A rather different art developed out of northern realist traditions in seventeenth-century Dutch Golden Age painting, which had very little religious art, and little history painting, instead playing a crucial part in developing secular genres such as still life, genre paintings of everyday scenes, and landscape painting. While the baroque nature of Rembrandt’s art is clear, the label is less often used for Vermeer and many other Dutch artists. Flemish baroque painting shared a part in this trend, while also continuing to produce the traditional categories.

In a similar way the French classical style of painting exemplified by Poussin is often classed as baroque, and does share many qualities of the Italian painting of the same period, although the poise and restraint derived from following classical ideas typically give it a very different overall mood.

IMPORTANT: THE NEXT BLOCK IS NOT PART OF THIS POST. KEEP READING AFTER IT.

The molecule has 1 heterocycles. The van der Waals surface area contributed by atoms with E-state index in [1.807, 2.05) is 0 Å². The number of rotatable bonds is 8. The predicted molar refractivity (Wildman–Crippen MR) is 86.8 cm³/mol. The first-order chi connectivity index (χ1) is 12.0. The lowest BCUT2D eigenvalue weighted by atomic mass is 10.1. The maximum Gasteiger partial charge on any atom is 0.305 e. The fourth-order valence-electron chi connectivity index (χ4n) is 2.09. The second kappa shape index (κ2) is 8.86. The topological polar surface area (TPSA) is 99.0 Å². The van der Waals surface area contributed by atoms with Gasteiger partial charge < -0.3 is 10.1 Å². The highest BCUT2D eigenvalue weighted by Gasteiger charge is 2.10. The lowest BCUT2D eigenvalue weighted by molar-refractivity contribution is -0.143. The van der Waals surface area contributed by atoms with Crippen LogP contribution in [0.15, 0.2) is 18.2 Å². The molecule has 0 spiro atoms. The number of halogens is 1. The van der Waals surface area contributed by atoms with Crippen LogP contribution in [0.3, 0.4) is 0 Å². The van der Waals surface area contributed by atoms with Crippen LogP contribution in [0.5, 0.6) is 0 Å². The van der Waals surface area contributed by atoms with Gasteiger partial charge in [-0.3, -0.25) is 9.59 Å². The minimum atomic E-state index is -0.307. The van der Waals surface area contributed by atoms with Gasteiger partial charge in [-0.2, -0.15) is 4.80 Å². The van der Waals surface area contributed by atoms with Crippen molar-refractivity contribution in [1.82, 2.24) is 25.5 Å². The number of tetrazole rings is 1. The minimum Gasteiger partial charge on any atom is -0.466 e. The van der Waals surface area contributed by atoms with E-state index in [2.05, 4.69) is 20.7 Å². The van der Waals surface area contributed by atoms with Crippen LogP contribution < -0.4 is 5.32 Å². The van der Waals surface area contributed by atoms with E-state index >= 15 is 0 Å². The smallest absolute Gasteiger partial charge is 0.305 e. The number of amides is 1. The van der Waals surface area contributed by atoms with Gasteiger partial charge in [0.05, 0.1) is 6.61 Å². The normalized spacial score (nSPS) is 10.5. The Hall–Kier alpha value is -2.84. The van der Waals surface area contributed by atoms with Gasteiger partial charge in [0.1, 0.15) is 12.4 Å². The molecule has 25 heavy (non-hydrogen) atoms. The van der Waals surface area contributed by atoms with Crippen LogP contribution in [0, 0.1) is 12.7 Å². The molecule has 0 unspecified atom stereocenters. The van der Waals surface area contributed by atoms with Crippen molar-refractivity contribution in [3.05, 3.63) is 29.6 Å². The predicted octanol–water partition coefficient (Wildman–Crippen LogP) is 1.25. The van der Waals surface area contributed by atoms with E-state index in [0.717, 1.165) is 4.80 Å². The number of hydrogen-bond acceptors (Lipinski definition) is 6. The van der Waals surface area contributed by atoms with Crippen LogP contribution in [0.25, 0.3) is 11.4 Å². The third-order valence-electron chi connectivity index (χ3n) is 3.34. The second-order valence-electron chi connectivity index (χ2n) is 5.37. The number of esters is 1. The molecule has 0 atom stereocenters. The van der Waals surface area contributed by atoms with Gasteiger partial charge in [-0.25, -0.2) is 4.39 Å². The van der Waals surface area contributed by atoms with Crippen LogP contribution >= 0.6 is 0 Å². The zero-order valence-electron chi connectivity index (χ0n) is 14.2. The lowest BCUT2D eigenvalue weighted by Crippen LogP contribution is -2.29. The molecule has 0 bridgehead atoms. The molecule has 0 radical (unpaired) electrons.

In baroque sculpture, groups of figures assumed new importance and there was a dynamic movement and energy of human forms—they spiraled around an empty central vortex, or reached outwards into the surrounding space. For the first time, baroque sculpture often had multiple ideal viewing angles. The characteristic baroque sculpture added extra-sculptural elements, for example, concealed lighting, or water fountains. Aleijadinho in Brazil was also one of the great names of baroque sculpture, and his master work is the set of statues of the Santuário de Bom Jesus de Matosinhos in Congonhas. The soapstone sculptures of old testament prophets around the terrace are considered amongst his finest work.

Stanislas Kostka on his deathbedby Pierre Le Gros the Younger

Stanislas Kostka on his death bed by Pierre Le Gros the Younger